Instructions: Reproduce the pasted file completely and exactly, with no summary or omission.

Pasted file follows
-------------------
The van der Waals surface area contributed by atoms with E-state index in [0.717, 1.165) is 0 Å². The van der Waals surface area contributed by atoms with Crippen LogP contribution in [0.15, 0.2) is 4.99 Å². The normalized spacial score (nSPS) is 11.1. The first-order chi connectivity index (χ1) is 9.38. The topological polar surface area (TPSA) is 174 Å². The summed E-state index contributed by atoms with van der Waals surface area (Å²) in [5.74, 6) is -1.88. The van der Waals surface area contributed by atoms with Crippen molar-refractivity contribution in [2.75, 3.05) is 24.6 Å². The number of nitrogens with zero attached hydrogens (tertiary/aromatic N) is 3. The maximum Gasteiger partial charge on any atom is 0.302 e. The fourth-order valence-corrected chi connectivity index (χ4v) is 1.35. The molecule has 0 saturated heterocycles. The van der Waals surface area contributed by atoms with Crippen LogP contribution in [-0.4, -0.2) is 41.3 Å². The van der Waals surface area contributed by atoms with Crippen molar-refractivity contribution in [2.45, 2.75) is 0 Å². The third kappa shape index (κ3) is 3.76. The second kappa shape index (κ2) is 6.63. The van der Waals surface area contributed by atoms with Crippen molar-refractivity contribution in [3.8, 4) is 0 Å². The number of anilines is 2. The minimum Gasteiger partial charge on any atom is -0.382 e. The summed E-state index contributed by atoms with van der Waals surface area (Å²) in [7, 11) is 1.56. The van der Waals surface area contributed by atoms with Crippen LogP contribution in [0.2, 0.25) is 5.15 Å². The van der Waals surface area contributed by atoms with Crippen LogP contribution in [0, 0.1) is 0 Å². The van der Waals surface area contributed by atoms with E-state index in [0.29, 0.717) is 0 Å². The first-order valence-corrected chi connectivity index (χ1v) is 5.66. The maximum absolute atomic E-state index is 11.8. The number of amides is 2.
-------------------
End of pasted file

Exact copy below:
The van der Waals surface area contributed by atoms with E-state index in [0.717, 1.165) is 0 Å². The van der Waals surface area contributed by atoms with Crippen LogP contribution in [0.15, 0.2) is 4.99 Å². The normalized spacial score (nSPS) is 11.1. The first-order chi connectivity index (χ1) is 9.38. The topological polar surface area (TPSA) is 174 Å². The summed E-state index contributed by atoms with van der Waals surface area (Å²) in [5.74, 6) is -1.88. The van der Waals surface area contributed by atoms with Crippen molar-refractivity contribution in [2.75, 3.05) is 24.6 Å². The number of nitrogens with zero attached hydrogens (tertiary/aromatic N) is 3. The maximum Gasteiger partial charge on any atom is 0.302 e. The fourth-order valence-corrected chi connectivity index (χ4v) is 1.35. The molecule has 0 saturated heterocycles. The van der Waals surface area contributed by atoms with Crippen LogP contribution in [-0.4, -0.2) is 41.3 Å². The van der Waals surface area contributed by atoms with Crippen molar-refractivity contribution in [2.45, 2.75) is 0 Å². The third kappa shape index (κ3) is 3.76. The second kappa shape index (κ2) is 6.63. The van der Waals surface area contributed by atoms with Crippen molar-refractivity contribution in [3.8, 4) is 0 Å². The number of anilines is 2. The minimum Gasteiger partial charge on any atom is -0.382 e. The summed E-state index contributed by atoms with van der Waals surface area (Å²) in [7, 11) is 1.56. The van der Waals surface area contributed by atoms with Crippen LogP contribution in [0.2, 0.25) is 5.15 Å². The van der Waals surface area contributed by atoms with Crippen LogP contribution in [0, 0.1) is 0 Å². The van der Waals surface area contributed by atoms with E-state index in [0.29, 0.717) is 0 Å². The first-order valence-corrected chi connectivity index (χ1v) is 5.66. The maximum absolute atomic E-state index is 11.8. The number of amides is 2.